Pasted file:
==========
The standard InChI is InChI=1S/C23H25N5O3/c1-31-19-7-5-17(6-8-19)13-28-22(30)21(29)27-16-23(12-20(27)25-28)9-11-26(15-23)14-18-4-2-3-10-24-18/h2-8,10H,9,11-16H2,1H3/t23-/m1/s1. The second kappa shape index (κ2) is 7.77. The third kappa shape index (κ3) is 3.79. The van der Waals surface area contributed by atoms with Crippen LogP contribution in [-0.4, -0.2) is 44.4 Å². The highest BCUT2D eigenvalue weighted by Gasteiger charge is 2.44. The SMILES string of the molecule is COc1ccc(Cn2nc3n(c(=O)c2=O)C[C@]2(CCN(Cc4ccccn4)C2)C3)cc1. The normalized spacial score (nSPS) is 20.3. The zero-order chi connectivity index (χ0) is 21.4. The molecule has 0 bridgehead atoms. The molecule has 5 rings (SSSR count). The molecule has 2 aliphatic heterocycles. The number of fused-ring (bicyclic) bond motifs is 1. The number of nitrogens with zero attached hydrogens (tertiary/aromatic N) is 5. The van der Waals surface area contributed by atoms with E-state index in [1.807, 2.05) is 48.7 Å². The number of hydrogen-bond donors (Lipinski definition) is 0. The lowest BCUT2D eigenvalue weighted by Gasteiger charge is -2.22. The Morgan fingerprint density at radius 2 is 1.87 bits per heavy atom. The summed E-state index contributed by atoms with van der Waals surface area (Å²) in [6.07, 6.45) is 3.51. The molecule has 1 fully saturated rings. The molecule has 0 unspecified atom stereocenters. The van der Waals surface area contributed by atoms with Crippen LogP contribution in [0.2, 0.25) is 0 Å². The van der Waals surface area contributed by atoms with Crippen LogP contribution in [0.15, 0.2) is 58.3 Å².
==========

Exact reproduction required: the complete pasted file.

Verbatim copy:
The standard InChI is InChI=1S/C23H25N5O3/c1-31-19-7-5-17(6-8-19)13-28-22(30)21(29)27-16-23(12-20(27)25-28)9-11-26(15-23)14-18-4-2-3-10-24-18/h2-8,10H,9,11-16H2,1H3/t23-/m1/s1. The second kappa shape index (κ2) is 7.77. The third kappa shape index (κ3) is 3.79. The van der Waals surface area contributed by atoms with Crippen LogP contribution in [-0.4, -0.2) is 44.4 Å². The highest BCUT2D eigenvalue weighted by Gasteiger charge is 2.44. The SMILES string of the molecule is COc1ccc(Cn2nc3n(c(=O)c2=O)C[C@]2(CCN(Cc4ccccn4)C2)C3)cc1. The normalized spacial score (nSPS) is 20.3. The zero-order chi connectivity index (χ0) is 21.4. The molecule has 0 bridgehead atoms. The molecule has 5 rings (SSSR count). The molecule has 2 aliphatic heterocycles. The number of fused-ring (bicyclic) bond motifs is 1. The number of nitrogens with zero attached hydrogens (tertiary/aromatic N) is 5. The van der Waals surface area contributed by atoms with E-state index in [1.807, 2.05) is 48.7 Å². The number of hydrogen-bond donors (Lipinski definition) is 0. The lowest BCUT2D eigenvalue weighted by Gasteiger charge is -2.22. The Morgan fingerprint density at radius 2 is 1.87 bits per heavy atom. The summed E-state index contributed by atoms with van der Waals surface area (Å²) in [6.07, 6.45) is 3.51. The molecule has 1 fully saturated rings. The molecule has 0 unspecified atom stereocenters. The van der Waals surface area contributed by atoms with Crippen LogP contribution in [0.2, 0.25) is 0 Å². The van der Waals surface area contributed by atoms with Crippen LogP contribution in [0.15, 0.2) is 58.3 Å².